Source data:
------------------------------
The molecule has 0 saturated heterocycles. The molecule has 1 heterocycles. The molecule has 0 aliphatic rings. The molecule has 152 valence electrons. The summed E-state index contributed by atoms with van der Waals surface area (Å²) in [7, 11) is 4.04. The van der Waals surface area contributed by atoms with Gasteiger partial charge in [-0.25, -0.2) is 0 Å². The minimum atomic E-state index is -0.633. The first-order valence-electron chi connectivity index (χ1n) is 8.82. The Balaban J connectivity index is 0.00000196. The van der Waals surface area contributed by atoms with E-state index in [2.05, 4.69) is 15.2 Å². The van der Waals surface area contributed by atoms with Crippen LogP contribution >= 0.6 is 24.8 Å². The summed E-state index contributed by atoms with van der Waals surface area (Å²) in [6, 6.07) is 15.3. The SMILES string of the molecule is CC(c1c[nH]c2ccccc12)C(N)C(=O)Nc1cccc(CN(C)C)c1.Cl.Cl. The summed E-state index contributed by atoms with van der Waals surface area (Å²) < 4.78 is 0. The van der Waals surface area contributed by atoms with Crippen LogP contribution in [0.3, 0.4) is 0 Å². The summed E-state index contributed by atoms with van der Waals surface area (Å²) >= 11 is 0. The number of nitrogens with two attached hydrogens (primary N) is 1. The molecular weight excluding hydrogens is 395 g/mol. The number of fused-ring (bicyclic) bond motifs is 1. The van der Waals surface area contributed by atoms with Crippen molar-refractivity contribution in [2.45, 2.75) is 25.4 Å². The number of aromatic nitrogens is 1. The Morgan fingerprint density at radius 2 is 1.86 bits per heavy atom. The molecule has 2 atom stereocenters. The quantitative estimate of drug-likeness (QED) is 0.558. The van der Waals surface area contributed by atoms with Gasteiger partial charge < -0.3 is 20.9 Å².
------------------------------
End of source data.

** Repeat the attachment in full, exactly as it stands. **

The molecule has 0 saturated heterocycles. The molecule has 1 heterocycles. The molecule has 0 aliphatic rings. The molecule has 152 valence electrons. The summed E-state index contributed by atoms with van der Waals surface area (Å²) in [7, 11) is 4.04. The van der Waals surface area contributed by atoms with Gasteiger partial charge in [-0.25, -0.2) is 0 Å². The minimum atomic E-state index is -0.633. The first-order valence-electron chi connectivity index (χ1n) is 8.82. The Balaban J connectivity index is 0.00000196. The van der Waals surface area contributed by atoms with E-state index in [2.05, 4.69) is 15.2 Å². The van der Waals surface area contributed by atoms with Crippen LogP contribution >= 0.6 is 24.8 Å². The summed E-state index contributed by atoms with van der Waals surface area (Å²) in [6, 6.07) is 15.3. The SMILES string of the molecule is CC(c1c[nH]c2ccccc12)C(N)C(=O)Nc1cccc(CN(C)C)c1.Cl.Cl. The summed E-state index contributed by atoms with van der Waals surface area (Å²) < 4.78 is 0. The van der Waals surface area contributed by atoms with Crippen LogP contribution in [0.3, 0.4) is 0 Å². The summed E-state index contributed by atoms with van der Waals surface area (Å²) >= 11 is 0. The number of nitrogens with two attached hydrogens (primary N) is 1. The molecular weight excluding hydrogens is 395 g/mol. The number of fused-ring (bicyclic) bond motifs is 1. The van der Waals surface area contributed by atoms with Crippen molar-refractivity contribution in [2.45, 2.75) is 25.4 Å². The number of aromatic nitrogens is 1. The Morgan fingerprint density at radius 2 is 1.86 bits per heavy atom. The molecule has 2 atom stereocenters. The quantitative estimate of drug-likeness (QED) is 0.558. The van der Waals surface area contributed by atoms with Gasteiger partial charge < -0.3 is 20.9 Å².